Vayishlach – A thought for the week by Michael Lewis
Now a grown man with a large family and many possessions Jacob faces not just a physical crisis ahead but also a “midlife crisis” which will cause him to evaluate who he really is.
When he hears than Esau is approaching with a large force of men
Jacob became very frightened and was distressed
The physical threat he imagined was real and frightening for himself and his family. The distress was contemplating fighting and possibly killing his own brother, whom he knew he had wronged. He had managed to negotiate with Laban who had wronged him but now there was a wholly different moral choice.
When he encounters an angel, he wrestles with him and ends up with not just a change of name, (he is to be called Israel), but a dislocated hip. This encounter will cause us to be “the children of Israel” rather than the “children of Jacob”.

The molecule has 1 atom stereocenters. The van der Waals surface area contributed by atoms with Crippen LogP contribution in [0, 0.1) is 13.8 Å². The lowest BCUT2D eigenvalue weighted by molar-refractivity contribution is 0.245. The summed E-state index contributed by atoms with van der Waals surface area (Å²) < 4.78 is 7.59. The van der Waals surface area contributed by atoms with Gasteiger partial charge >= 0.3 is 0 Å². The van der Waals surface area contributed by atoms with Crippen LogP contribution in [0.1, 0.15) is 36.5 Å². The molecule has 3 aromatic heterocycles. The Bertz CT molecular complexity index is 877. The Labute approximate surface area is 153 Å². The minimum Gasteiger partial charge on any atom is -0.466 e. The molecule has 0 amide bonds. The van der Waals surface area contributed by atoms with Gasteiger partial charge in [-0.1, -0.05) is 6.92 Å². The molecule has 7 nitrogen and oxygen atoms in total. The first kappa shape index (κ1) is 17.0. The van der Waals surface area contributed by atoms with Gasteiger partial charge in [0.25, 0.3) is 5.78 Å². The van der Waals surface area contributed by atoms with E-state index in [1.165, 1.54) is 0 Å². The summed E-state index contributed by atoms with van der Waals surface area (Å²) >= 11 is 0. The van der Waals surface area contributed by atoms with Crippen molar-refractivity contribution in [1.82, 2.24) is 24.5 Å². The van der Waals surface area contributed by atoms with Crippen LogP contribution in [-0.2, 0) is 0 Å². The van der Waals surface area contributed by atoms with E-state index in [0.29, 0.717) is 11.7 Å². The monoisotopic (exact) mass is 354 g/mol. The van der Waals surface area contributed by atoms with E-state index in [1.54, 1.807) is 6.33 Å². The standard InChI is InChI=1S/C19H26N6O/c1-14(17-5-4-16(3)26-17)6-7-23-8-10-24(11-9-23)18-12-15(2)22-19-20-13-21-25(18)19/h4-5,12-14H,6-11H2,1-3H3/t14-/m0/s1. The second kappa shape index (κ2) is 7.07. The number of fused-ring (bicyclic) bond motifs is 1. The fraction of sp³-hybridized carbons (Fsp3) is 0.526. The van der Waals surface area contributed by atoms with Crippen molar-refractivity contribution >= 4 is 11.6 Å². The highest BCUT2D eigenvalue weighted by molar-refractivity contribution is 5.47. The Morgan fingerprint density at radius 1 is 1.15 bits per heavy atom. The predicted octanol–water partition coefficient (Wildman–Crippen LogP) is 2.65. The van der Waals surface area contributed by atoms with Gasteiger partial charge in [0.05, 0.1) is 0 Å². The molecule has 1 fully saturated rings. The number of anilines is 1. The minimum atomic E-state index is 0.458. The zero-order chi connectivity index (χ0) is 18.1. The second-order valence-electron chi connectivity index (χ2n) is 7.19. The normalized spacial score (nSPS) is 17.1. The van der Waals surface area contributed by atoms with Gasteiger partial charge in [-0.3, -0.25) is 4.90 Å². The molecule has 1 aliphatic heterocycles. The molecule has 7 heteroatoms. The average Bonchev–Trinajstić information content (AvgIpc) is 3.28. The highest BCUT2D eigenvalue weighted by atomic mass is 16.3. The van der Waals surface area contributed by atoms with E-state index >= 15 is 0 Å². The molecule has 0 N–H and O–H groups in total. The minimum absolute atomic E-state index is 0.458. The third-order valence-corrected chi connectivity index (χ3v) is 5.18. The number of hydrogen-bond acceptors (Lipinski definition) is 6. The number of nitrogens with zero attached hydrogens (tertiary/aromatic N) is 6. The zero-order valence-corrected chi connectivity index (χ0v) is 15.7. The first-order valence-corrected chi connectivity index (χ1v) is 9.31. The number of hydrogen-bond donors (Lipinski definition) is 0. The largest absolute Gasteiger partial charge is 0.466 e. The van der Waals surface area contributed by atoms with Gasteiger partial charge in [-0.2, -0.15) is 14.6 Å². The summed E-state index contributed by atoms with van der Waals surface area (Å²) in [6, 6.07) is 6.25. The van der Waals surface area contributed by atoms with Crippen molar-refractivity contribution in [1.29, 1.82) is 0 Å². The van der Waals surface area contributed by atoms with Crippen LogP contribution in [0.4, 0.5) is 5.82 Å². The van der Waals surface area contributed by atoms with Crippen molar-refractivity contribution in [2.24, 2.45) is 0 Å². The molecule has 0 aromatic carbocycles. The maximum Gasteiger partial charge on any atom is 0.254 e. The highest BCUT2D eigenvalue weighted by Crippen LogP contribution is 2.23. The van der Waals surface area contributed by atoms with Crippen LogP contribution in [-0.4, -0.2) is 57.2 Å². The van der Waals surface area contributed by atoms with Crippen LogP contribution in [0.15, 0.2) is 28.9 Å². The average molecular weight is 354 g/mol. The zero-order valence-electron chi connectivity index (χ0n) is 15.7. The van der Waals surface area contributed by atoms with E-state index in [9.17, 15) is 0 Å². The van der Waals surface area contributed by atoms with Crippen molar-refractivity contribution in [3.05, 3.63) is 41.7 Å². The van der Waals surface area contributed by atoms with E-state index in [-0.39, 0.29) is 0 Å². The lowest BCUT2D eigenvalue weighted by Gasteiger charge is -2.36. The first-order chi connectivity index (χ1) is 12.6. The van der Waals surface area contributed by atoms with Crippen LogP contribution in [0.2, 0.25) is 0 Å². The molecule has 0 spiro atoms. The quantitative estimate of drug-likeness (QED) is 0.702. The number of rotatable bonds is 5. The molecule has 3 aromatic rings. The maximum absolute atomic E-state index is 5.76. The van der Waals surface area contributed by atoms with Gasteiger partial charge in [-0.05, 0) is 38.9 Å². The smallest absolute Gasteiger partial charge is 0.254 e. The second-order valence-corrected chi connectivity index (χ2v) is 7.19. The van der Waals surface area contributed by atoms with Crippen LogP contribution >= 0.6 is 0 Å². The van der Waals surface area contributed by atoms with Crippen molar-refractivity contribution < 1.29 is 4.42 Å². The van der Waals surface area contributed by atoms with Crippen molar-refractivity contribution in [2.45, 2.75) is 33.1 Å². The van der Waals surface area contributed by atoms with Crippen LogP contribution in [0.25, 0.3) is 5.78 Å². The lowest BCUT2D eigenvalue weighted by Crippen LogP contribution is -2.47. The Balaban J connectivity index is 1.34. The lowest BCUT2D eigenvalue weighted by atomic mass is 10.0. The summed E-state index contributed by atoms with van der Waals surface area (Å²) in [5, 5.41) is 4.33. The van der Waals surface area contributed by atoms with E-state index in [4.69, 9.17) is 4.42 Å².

Therefore, the children of Israel may not eat the displaced tendon, which is on the socket of the hip, until this day, for he touched the socket of Jacob's hip, in the hip sinew.
This became enshrined as a tenet of Kashrut which stays with us to this day. When Jews arrived in China around 1000CE we became known as
Tiaojiaojin (the religion that removes the tendon”)
Jacob will go on to reconcile with Esau but when his daughter Dinah is abducted by Shechem he stays silent. It is left to his sons Simeon and Levi, to avenge her. He will lose Rachel when she gives birth to Benjamin, find that his mother Rebecca has died before he returns, and he will bury his father Isaac.
Jacob encountered angels and comes to acknowledge the presence of God. At the very moment he feels most alone he discovers that he is not alone; God is still with him. When, initially, Jacob is asked for his name at Peniel he receives a blessing. Later
God appeared again to Jacob when he came from Padan Aram, and He blessed him.
For all of us life is full of twists and turns but we are not alone. Sometimes we need others to remind us of our blessings and to count them.